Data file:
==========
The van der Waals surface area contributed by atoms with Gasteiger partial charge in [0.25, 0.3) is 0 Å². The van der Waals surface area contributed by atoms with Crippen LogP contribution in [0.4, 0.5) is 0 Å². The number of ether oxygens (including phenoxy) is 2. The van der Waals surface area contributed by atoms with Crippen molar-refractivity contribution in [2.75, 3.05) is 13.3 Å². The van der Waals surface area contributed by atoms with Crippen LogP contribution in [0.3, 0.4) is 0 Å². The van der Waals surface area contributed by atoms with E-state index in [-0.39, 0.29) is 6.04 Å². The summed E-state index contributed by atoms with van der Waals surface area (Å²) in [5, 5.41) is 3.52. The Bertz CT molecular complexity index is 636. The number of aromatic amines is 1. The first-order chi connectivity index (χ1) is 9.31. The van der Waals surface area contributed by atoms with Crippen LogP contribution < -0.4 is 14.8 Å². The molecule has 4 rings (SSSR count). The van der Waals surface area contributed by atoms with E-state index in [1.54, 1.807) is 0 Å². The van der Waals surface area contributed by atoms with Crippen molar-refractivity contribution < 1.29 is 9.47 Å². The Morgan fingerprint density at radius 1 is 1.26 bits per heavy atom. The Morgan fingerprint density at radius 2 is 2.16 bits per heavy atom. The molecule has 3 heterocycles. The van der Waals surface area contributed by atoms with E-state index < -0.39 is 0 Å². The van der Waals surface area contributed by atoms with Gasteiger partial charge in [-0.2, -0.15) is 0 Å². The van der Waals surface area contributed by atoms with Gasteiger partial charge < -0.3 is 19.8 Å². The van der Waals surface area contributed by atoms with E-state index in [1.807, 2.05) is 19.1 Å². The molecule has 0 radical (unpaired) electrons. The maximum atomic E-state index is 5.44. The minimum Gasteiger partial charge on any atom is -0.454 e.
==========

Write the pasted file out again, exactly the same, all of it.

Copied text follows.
The van der Waals surface area contributed by atoms with Gasteiger partial charge in [0.25, 0.3) is 0 Å². The van der Waals surface area contributed by atoms with Crippen LogP contribution in [0.4, 0.5) is 0 Å². The number of ether oxygens (including phenoxy) is 2. The van der Waals surface area contributed by atoms with Crippen molar-refractivity contribution in [2.75, 3.05) is 13.3 Å². The van der Waals surface area contributed by atoms with Crippen LogP contribution in [0.3, 0.4) is 0 Å². The van der Waals surface area contributed by atoms with E-state index in [-0.39, 0.29) is 6.04 Å². The summed E-state index contributed by atoms with van der Waals surface area (Å²) in [5, 5.41) is 3.52. The Bertz CT molecular complexity index is 636. The number of aromatic amines is 1. The first-order chi connectivity index (χ1) is 9.31. The van der Waals surface area contributed by atoms with Crippen LogP contribution < -0.4 is 14.8 Å². The molecule has 4 rings (SSSR count). The van der Waals surface area contributed by atoms with E-state index in [1.54, 1.807) is 0 Å². The van der Waals surface area contributed by atoms with Crippen molar-refractivity contribution < 1.29 is 9.47 Å². The Morgan fingerprint density at radius 1 is 1.26 bits per heavy atom. The Morgan fingerprint density at radius 2 is 2.16 bits per heavy atom. The molecule has 3 heterocycles. The van der Waals surface area contributed by atoms with E-state index < -0.39 is 0 Å². The van der Waals surface area contributed by atoms with Gasteiger partial charge in [-0.2, -0.15) is 0 Å². The van der Waals surface area contributed by atoms with Gasteiger partial charge < -0.3 is 19.8 Å². The van der Waals surface area contributed by atoms with E-state index in [1.807, 2.05) is 19.1 Å². The molecule has 0 radical (unpaired) electrons. The maximum atomic E-state index is 5.44. The minimum Gasteiger partial charge on any atom is -0.454 e.